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A Brief History of 'Cancel Culture' in Crypto

Cancel culture or just consequences? Here's how Web3 is grappling with the personal views behind the avatars.

5 min read

Brantly Millegan is not a household name—not even in the households of crypto users. His Twitter account, with an NFT avatar, subtly underlined his relative anonymity in the space. He’s a builder, not a founder or CEO.

But last week, the director of operations of the Ethereum Name Service (ENS) came under public scrutiny for a tweet he wrote in 2016 in which he stated: "Homosexual acts are evil. Transgenderism doesn't exist. Abortion is murder. Contraception is a perversion. So is masturbation and porn."

Millegan called his critics a "mob," though they weren't bringing pitchforks or flames—mostly just outraged retweets and rebuttals. After defending his remarks, which he ascribed to his Catholic beliefs, Millegan watched as the nonprofit that funds ENS terminated his employment.

A similar dynamic played out over the past few days with Ashley Christenson, a community manager for NFT marketplace SuperRare. Christenson tweeted out Kanye West song lyrics that contained the n-word back in 2011 and then, much more recently, excoriated unnamed people for not recognizing the contributions of marginalized groups to Web3.

After the apparent contradiction was pointed out by eagle-eyed Twitter users, Christenson apologized and ultimately stepped down to "reflect and learn from my mistakes." According to a post from SuperRare, which did not name Christenson, the company has "parted ways with the person involved." 

The concept of "cancellation"—at least in its current, post-Civil Rights era iteration—has long been percolating in American culture. From one perspective, it's mob-fomented ostracizing that uses a person's views to expunge them from their job, remove their platforms, or lower their cultural status. From another view, it is fairly holding people to account for their past actions. Most people, however, can agree that it's become a messy practice of determining what should be considered beyond the pale in society today. For some, it's being a Nazi. For others, it's tweeting Kanye lyrics that contain the n-word.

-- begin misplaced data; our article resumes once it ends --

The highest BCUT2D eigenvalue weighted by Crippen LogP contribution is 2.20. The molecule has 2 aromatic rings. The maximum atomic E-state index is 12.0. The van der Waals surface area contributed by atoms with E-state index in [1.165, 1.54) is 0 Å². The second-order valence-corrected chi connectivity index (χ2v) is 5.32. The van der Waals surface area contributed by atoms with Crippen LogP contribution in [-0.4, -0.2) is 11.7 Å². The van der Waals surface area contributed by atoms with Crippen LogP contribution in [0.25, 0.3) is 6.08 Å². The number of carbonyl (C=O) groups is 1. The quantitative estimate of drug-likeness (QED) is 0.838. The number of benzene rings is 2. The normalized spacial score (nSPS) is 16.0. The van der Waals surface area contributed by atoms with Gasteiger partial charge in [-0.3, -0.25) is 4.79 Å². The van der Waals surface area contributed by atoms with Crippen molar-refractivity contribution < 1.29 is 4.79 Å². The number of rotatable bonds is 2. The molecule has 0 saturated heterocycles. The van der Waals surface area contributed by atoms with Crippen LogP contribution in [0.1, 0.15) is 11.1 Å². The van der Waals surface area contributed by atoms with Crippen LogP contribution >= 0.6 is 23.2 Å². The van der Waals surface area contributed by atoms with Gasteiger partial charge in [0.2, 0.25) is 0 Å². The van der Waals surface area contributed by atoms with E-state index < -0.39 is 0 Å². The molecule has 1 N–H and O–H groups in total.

While much ink has been spilled on this phenomenon, it has until recently been a foreign concept within cryptocurrency thanks to the industry's small size, libertarian leanings, and comfort with pseudonymity. Crypto was more likely to welcome social outcasts than shame them. Within this small tent, even the most vocal proponents of typically anti-progressive politics have been tolerated (and even adored) as long as they love Bitcoin and don't totally trust the government. Take Nick Szabo, who some people believe is Bitcoin inventor Satoshi Nakamoto. He regularly retweets controversial opinions about race, COVID, and transgenderism.

But as the industry has matured, it has naturally come into contact with the world outside of crypto.

The first inkling of the shift was likely Coinbase's attempt to insulate itself from the modern political culture. In a September 2020 blog post, CEO Brian Armstrong, anticipating the coming U.S. presidential election (the results of which President Donald Trump would go on to dispute), took stock of "social unrest, widespread protests and riots" and other problems before concluding that the company would not engage on issues "unrelated to our core mission" of creating a global financial system that is open to all. 

Armstrong remains firmly ensconced in his leadership of the now-public company, but his comments ruffled feathers. He predicted that employees might resign and offered them severance packages. He was right: 60 staff members, about 5% of its workforce, took him up on it. 

A 2021 bull market—fueled by stimulus checks, DeFi, and NFTs—reframed most of the cultural conversation around crypto back onto its price. And for a while, headier topics took a breather.

But now, with more people "in" crypto than ever, the group is attracting new scrutiny from within and outside its swelling ranks. Externally, the debates over scammy Ponzi schemes and environmental impact are louder than ever. Within the crypto community itself, a class of people that has been accustomed to toiling somewhat anonymously—whether they use a pseudonym or not—thanks to the industry's obscurity, is now taking a long look at itself.

Cooper Turley is a good example of this. Turley is a twentysomething crypto influencer who is highly involved in the DAO space. Through his "Cooopahtroopa" Twitter identity he spreads the gospel of decentralized organizations and tweets inspiring platitudes. Alas, as a teen, he used the same handle to write the n-word multiple times, something for which he has since apologized.

After the tweets resurfaced, he stepped down from his leadership positions within several DAOs. (Turley was an early advisor to PubDAO, the media DAO Decrypt launched with other partners.)

A comment in reply to Turley's Twitter announcement is telling. "Just go anon," said "BowTiedNightOwl," whose avatar is an animated owl. "Let the blue haired people try to cancel everyone until all they have left is each other."

For the moment, plenty of prominent crypto folks build products, lead projects, and opine on issues of the day from behind their avatars. But as the industry goes mainstream, anonymity won't be an option for much longer.

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